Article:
NC Wetland Assessment Methods Documentation (NCWAM): 

The NCWAM is a technical wetland assessment method that requires in-depth discussions about wetland function, which may not be of interest to everyone. After Robertson Millpond, it was decided the team should only spend time with those interested in learning how to conduct a wetland functional assessment using NCWAM. The results from the post monitoring volunteer survey will help inform us how to move forward using NCWAM for the VWMP. 

Rick Savage looks on as volunteers search out amphibians

It was great to finally begin our data collection for the VWMP and though parts of the experience were challenging as we overcame some learning curves, it was also very rewarding as we were able to successfully record data in each program wetland.

Stay up to date on the Pilot Volunteer Wetland Monitoring Program here: http://carolinawetlands.org/index.php/learn/volunteer-monitoring-program/ 

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Volunteer Wetlands Monitoring Program Kicks-Off With Field Training Session

A volunteer collects a water sample from Robertson Millpond Preserve.

On February 5th, 2022, the field work portion of the Volunteer Wetland Monitoring Program was kicked off with an in-person training session at Robertson Millpond Preserve in Wendell, NC. We enjoyed a cold but sunny morning at this beautiful Wetland Treasure site. 

The training session was attended by 17 program volunteers regardless of the wetland location they signed up to focus on. Some had experience in the field, and some were new to wetlands, monitoring protocols and field work, but all came with a curiosity and commitment to help collect important data that will help us track the status of the wetlands in this pilot program. 

Our morning began with Rick Savage (Executive Director of the Carolina Wetlands Association) giving a brief summary of the project and introductions of the team. 

Then Thomas Reed (amphibian expert from Wake County) talked about our host site of Robertson Millpond Preserve. Amanda Johnson (VWMP Project Manager) gave a high-level introduction to iNaturalist and Wildnote. And last, Patty Cervenka (VWMP Volunteer Coordinator) provided a pre-field work safety briefing.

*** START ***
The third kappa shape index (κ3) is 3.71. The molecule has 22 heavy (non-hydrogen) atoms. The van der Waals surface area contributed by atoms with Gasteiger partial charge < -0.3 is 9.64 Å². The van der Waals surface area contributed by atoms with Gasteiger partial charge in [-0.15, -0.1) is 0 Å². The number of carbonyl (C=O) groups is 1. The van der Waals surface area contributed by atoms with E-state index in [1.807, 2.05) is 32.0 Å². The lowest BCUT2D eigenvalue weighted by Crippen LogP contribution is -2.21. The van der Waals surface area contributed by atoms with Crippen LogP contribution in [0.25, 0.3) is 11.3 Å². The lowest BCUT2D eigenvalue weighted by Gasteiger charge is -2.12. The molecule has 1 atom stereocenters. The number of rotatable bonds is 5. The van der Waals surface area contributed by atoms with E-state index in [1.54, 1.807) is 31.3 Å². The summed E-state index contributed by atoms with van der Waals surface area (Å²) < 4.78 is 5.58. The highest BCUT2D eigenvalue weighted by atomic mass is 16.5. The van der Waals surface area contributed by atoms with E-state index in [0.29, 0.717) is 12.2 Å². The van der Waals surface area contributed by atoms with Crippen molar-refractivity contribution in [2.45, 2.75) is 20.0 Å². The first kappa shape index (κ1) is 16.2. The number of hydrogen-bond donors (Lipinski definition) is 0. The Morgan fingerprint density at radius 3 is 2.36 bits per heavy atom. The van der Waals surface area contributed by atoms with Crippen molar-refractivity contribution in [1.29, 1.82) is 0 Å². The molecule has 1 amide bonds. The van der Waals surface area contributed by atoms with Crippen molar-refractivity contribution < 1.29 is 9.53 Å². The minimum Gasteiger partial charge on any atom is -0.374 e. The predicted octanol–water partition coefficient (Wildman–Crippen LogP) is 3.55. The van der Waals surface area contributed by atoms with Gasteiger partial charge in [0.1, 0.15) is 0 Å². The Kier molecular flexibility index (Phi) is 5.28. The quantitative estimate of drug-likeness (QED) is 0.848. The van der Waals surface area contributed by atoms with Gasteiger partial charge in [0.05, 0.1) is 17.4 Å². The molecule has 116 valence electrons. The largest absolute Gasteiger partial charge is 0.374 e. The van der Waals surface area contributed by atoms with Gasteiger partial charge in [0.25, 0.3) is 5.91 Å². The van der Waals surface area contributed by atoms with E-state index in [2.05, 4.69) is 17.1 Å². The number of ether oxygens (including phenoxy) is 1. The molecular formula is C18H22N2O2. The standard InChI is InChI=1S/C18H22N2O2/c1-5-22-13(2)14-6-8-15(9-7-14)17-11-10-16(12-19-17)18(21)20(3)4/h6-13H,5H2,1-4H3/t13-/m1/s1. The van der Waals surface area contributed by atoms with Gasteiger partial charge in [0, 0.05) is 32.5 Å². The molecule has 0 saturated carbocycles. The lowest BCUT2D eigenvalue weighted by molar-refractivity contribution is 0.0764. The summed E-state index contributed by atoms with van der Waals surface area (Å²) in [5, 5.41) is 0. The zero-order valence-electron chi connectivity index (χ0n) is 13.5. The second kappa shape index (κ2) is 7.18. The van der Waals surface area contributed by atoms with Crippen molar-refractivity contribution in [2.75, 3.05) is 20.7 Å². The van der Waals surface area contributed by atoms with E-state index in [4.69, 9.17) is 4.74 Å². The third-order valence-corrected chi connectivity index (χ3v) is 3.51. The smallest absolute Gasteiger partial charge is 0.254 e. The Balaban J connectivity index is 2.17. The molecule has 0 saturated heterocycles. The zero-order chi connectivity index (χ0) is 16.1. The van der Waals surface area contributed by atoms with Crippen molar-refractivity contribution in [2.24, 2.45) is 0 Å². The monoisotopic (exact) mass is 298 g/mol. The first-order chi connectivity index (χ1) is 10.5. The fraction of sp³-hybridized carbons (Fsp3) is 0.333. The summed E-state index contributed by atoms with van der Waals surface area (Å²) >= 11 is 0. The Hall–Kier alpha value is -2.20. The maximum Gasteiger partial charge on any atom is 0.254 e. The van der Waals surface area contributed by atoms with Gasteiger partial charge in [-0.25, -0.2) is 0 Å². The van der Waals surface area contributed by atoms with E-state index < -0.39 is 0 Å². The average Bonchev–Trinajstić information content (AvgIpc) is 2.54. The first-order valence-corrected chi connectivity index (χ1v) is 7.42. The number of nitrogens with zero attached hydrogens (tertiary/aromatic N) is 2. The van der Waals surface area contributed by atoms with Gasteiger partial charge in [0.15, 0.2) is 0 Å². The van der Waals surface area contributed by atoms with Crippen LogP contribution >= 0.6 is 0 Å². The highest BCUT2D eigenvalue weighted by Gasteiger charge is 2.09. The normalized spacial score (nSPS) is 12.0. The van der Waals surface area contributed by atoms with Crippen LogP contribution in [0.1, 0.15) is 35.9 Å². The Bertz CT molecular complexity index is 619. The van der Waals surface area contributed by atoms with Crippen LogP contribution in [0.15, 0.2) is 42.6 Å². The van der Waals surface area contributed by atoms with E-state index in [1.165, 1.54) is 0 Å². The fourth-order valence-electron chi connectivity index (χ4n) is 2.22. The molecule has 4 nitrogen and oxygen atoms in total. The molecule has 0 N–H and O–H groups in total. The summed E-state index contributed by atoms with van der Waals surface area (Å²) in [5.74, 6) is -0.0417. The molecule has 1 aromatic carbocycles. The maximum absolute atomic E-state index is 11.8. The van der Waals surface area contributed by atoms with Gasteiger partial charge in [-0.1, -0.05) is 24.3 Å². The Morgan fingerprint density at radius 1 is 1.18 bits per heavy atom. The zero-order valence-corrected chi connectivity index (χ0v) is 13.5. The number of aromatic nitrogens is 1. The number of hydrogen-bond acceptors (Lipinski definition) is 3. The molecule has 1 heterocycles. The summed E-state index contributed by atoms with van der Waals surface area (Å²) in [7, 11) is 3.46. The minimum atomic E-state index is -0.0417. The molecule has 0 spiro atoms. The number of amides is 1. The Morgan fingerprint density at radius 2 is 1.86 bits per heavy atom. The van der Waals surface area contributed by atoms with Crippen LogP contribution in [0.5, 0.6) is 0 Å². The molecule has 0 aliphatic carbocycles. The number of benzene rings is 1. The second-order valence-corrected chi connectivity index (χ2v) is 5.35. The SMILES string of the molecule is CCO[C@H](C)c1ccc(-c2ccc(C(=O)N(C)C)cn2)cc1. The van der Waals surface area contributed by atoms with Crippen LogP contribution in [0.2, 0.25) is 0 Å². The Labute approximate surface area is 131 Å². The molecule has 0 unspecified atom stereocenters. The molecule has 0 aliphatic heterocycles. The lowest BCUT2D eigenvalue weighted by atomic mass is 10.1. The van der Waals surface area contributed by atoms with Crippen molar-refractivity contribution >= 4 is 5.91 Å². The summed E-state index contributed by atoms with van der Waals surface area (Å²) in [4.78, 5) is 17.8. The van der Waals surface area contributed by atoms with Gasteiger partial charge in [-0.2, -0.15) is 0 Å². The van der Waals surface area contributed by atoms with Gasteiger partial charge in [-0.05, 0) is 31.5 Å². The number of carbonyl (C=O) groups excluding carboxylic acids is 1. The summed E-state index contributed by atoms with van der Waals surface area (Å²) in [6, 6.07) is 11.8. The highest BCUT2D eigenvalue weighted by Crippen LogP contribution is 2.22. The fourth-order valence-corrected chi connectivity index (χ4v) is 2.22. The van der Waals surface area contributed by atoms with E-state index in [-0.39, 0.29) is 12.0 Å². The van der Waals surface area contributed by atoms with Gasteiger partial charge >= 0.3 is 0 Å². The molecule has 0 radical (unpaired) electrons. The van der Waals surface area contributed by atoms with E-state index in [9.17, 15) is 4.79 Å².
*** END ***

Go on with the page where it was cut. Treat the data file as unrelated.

Starting at the lower monitoring site (#2), the volunteers split into two groups with half starting at the station with Dr. Mike Burchell and graduate student, Molly Landon, (both from NC State University Dept of Biological and Agricultural Engineering) to observe the installation of wells and to learn about water monitoring procedures.

The other half worked with Thomas Reed on learning how to carefully find, observe and record amphibians in the study area. As it is early in the season and the temperature was in the mid 30s, only one amphibian was found. The adult Southern Two-Lined Salamander we found was observed, photographed, logged in Wildnote and returned safely to its habitat. 

Observing a Southern Two-Lined Salamander

The two groups switched as we moved to the second monitoring site (#1) at Robertson Millpond. Despite a thorough search, no more amphibians were found, and this site proved to be more challenging to install the well. The team from NC State stayed behind after our training session to make sure the well installation was completed successfully.  

Using iNaturalist and Wildnote to collect data on wetland observations.

One other unexpected issue occurred when our iPad app for iNaturalist was not finding our location correctly, so we were unable to successfully submit observations within the GPS site boundaries.

However, the plan to use Wildnote as a backup worked very well and this problem will be solved for the next site visits by removing those boundaries.

Overall, this was a highly successful outing with just the two above-mentioned challenges. Our next in-person event will be the introductory monitoring days scheduled for all three wetland sites on February 19th and 20th. For the complete schedule and more information on the Volunteer Wetland Monitoring Program visit HERE >